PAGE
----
23 NOVEMBRE 2021 NEWS
INSTITUT SUPERIEUR D'ANTHROPOLOGIE
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MEXIQUE – La Salada - Archaeologists have discovered a Clovis point, the characteristically fluted projectile point associated with the Clovis culture in the Mexican state of Zacatecas. The Clovis point was discovered by specialists from the National Institute of Anthropology and History (INAH) near the La Salada paleo-lagoon, where previously mammoth remains were discovered and studied during the 1980’s. During the Pleistocene, the Zacatecas region had large wetlands that supported groups of mammoths, mastodons, gomphotheres, camelids, equines, bison and large birds, among other animal species. The point, described as “finding a needle in a haystack” measures only 4.8 cm by 2.6 cm, and is the first example of human presence in the region, suggesting that ancient hunters took advantage of the arrival of megafauna around the lagoon when the area was part of the continental route followed by the early settlers between 12,000 and 11,000 years go.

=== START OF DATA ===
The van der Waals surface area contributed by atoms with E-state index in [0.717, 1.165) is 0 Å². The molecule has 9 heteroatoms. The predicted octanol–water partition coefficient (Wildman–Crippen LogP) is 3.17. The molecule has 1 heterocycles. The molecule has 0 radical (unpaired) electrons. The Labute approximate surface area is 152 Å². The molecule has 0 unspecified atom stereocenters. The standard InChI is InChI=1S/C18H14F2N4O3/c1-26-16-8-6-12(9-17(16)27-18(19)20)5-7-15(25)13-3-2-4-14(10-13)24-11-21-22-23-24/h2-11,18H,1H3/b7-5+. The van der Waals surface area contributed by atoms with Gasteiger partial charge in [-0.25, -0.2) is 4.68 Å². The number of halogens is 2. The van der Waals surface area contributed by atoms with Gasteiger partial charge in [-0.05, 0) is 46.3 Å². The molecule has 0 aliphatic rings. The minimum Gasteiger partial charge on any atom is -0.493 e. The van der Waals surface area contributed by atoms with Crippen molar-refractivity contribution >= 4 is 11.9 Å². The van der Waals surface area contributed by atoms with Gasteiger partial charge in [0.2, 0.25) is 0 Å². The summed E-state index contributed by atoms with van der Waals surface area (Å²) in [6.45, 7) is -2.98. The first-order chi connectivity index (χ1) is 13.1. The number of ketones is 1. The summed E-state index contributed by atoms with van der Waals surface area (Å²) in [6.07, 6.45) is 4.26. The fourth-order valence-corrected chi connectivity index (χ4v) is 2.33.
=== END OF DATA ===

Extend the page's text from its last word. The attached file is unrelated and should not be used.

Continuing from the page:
MAROC – Bizmoune Cave - Archaeologists discovered the oldest jewelry ever found in Bizmoune Cave in Morocco and published their findings on Wednesday in Science Advances. The jewelry, shell beads determined to be between 142,000 and 150,000 years old, was discovered by a team including professor of anthropology Steven L. Kuhn. "Humans have been expressing themselves through the symbolic use of seashells for thousands of years. This discovery is the oldest example of this type of human expression. It has broad implications for anthropologists' understanding of human evolution and development," a statement from UA cited Kuhn as saying. Kuhn discussed some of these implications, saying, "[The shells] were probably part of the way people expressed their identity with their clothing. They're the tip of the iceberg for that kind of human trait. They show that it was present even hundreds of thousands of years ago and that humans were interested in communicating to bigger groups of people than their immediate friends and family," according to the statement. Because written languages are only several thousand years old, the beads are invaluable to archaeologists researching evolution and cognitive development, with Kuhn describing them as "essentially a fossilized form of basic communication," according to UA. Kuhn added that the durability of the beads may suggest those who made them were trying to convey a "more permanent" message than one that could be expressed by other means available at the time, such as body paint.